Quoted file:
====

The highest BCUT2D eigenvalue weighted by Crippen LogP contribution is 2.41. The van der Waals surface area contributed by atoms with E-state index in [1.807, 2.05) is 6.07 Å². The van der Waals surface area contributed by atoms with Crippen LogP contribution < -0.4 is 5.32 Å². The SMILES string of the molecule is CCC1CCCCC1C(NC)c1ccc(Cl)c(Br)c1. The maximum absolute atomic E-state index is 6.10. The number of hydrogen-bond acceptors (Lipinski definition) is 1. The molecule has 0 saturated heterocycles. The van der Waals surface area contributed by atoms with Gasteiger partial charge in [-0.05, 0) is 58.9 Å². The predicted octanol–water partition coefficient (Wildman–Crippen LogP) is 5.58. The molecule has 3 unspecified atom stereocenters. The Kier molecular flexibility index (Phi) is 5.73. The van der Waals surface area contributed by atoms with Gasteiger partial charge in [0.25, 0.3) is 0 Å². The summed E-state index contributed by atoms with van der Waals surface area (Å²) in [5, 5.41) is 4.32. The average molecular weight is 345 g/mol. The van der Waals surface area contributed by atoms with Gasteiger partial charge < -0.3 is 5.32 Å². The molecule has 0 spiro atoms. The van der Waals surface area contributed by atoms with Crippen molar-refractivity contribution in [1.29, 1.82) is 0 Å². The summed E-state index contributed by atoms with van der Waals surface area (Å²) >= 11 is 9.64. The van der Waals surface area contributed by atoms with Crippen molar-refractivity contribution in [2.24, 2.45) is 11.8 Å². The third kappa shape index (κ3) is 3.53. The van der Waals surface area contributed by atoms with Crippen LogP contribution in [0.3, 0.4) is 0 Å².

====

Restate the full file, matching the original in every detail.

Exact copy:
The highest BCUT2D eigenvalue weighted by Crippen LogP contribution is 2.41. The van der Waals surface area contributed by atoms with E-state index in [1.807, 2.05) is 6.07 Å². The van der Waals surface area contributed by atoms with Crippen LogP contribution < -0.4 is 5.32 Å². The SMILES string of the molecule is CCC1CCCCC1C(NC)c1ccc(Cl)c(Br)c1. The maximum absolute atomic E-state index is 6.10. The number of hydrogen-bond acceptors (Lipinski definition) is 1. The molecule has 0 saturated heterocycles. The van der Waals surface area contributed by atoms with Gasteiger partial charge in [-0.05, 0) is 58.9 Å². The predicted octanol–water partition coefficient (Wildman–Crippen LogP) is 5.58. The molecule has 3 unspecified atom stereocenters. The Kier molecular flexibility index (Phi) is 5.73. The van der Waals surface area contributed by atoms with Gasteiger partial charge in [0.25, 0.3) is 0 Å². The summed E-state index contributed by atoms with van der Waals surface area (Å²) in [5, 5.41) is 4.32. The average molecular weight is 345 g/mol. The van der Waals surface area contributed by atoms with Gasteiger partial charge < -0.3 is 5.32 Å². The molecule has 0 spiro atoms. The van der Waals surface area contributed by atoms with Crippen molar-refractivity contribution in [1.29, 1.82) is 0 Å². The summed E-state index contributed by atoms with van der Waals surface area (Å²) >= 11 is 9.64. The van der Waals surface area contributed by atoms with Crippen molar-refractivity contribution in [2.24, 2.45) is 11.8 Å². The third kappa shape index (κ3) is 3.53. The van der Waals surface area contributed by atoms with Crippen LogP contribution in [0.3, 0.4) is 0 Å².